376 F2d 836 Government Employees Insurance Company v. United States
376 F.2d 836
GOVERNMENT EMPLOYEES INSURANCE COMPANY, Appellant,
UNITED STATES of America, Appellee.
United States Court of Appeals Fourth Circuit.
Argued Jan. 12, 1967.
Decided April 3, 1967.
Richard W. Galiher, Washington, D.C. (Robert J. Dimond, Arlington, Va., and David F. Grimaldi, Washington, D.C., on brief), for appellant.
Howard J. Kashner, Atty., Dept. of Justice (Barefoot Sanders, Asst. Atty. Gen., Morton Hollander and John C. Eldridge, Attys., Dept. of Justice, and C. Vernon Spratley, Jr., U.S. Atty., on brief), for appellee.
Before BELL and WINTER, Circuit Judges, and RUSSELL, District Judge.
DONALD RUSSELL, District Judge.
This appeal involves the right of the United States to recover the medical costs incurred by it on behalf of a military dependent, under the uninsured motorist provisions of a liability insurance contract covering the car in which such dependent was traveling at the time of his injuries.
There is no dispute about the facts herein. Raymond F. Krebs, III, the son of an officer in the United States Army, was injured while traveling in a car which was struck by another car, the operation of which was not covered by liability insurance. The car in which Krebs was traveling was insured. The insurer of such car made settlement under the uninsured motorist clause of its policy with Krebs for his personal injuries but denied any liability thereunder to compensate the United States for medical expenses incurred on behalf of Krebs.
On these facts, the United States moved for summary judgment. The District Court granted the motion, stating that 'The position taken by the defendant insurance company is substantially the same as that recently rejected by the United States Court of Appeals for the Tenth Circuit in Government Employees Insurance Company v. United States, 349 F.2d 83.'1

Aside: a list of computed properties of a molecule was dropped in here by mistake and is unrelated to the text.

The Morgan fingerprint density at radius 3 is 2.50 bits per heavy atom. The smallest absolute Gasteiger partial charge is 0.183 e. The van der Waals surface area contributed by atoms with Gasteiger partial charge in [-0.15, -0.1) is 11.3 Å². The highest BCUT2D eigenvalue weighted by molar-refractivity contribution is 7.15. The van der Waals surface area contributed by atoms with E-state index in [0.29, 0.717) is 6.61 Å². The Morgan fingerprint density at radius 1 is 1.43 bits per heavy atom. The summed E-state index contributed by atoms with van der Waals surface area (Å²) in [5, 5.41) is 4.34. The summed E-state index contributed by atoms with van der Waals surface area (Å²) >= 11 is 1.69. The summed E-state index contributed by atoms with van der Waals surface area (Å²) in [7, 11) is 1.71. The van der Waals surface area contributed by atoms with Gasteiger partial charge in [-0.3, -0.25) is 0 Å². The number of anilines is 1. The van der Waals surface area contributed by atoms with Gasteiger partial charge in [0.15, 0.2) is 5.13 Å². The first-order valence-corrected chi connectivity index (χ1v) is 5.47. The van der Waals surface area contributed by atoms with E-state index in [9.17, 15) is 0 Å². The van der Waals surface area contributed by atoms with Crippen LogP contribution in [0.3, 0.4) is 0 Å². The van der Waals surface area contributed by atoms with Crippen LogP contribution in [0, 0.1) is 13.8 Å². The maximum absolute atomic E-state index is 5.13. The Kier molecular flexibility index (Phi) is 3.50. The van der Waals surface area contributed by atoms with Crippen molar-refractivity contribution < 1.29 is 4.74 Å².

The policy of the appellant insurer, by its uninsured motorist provision, obligated it 'to pay all sums which the insured * * * shall be legally entitled to recover as damages from the owner or operator of an uninsured automobile' and further defined 'insured' under this provision to include: '(a) the named insured and any relative; (b) and other person while occupying an insured automobile; and (c) any person, with respect to damages he is entitled to recover because of bodily injury to which this Part applies sustained by an insured under (a) or (b) above.'
The United States, by the provisions of the Federal Medical Care Recovery Act, 42 U.S.C.A. Section 2651(a), is given an independent right to recover of a tortfeasor the value of medical care furnished an injured person to whom it owes a legal duty to furnish such care. Krebs was admittedly a person to whom the United States owed the duty of furnishing medical care; he was, also a person 'occupying' the insured car, entitled to recover under the 'uninsured motorist' clause of appellant's policy covering such car. In this situation, the United States, as the District Court held, clearly meets the definition set forth in subsection (c) of Part IV of appellant's policy as 'a person' entitled to recover damages of the uninsured tortfeasor because of injuries sustained by Krebs.
The appellant argues that the right of the United States to recover rests wholly upon the provisions of the Federal Medical Recovery Act, which gives a right of action solely against the third-person-tortfeasor, or, as in this case, the uninsured motoist, without any rights of subrogation, and that, since appellant is not such a third-person-tortfeasor, it is without liability. But this argument misapprehends that the right of the United States does not rest wholly on the Federal Medical Recovery Act. It relies on that Act merely to establish its right to recover of the uninsured motorist, a right apparently conceded by the appellant. But it plants its right to recover upon the express language of the policy, which provides that one entitled to recover of the uninsured third party is in turn entitled to payment under the policy as an insured as defined in section (c) of Part IV, quoted supra. Ultimately, as the District Court ruled, the right of the United States to recover thus rests upon the express terms of appellant's contract, which clearly fixes the appellant's liability herein.
Certiorari denied 382 U.S. 1026, 86 S.Ct. 646, 15 L.Ed.2d 539, rehearing denied 383 U.S. 939, 86 S.Ct. 1064, 15 L.Ed.2d 857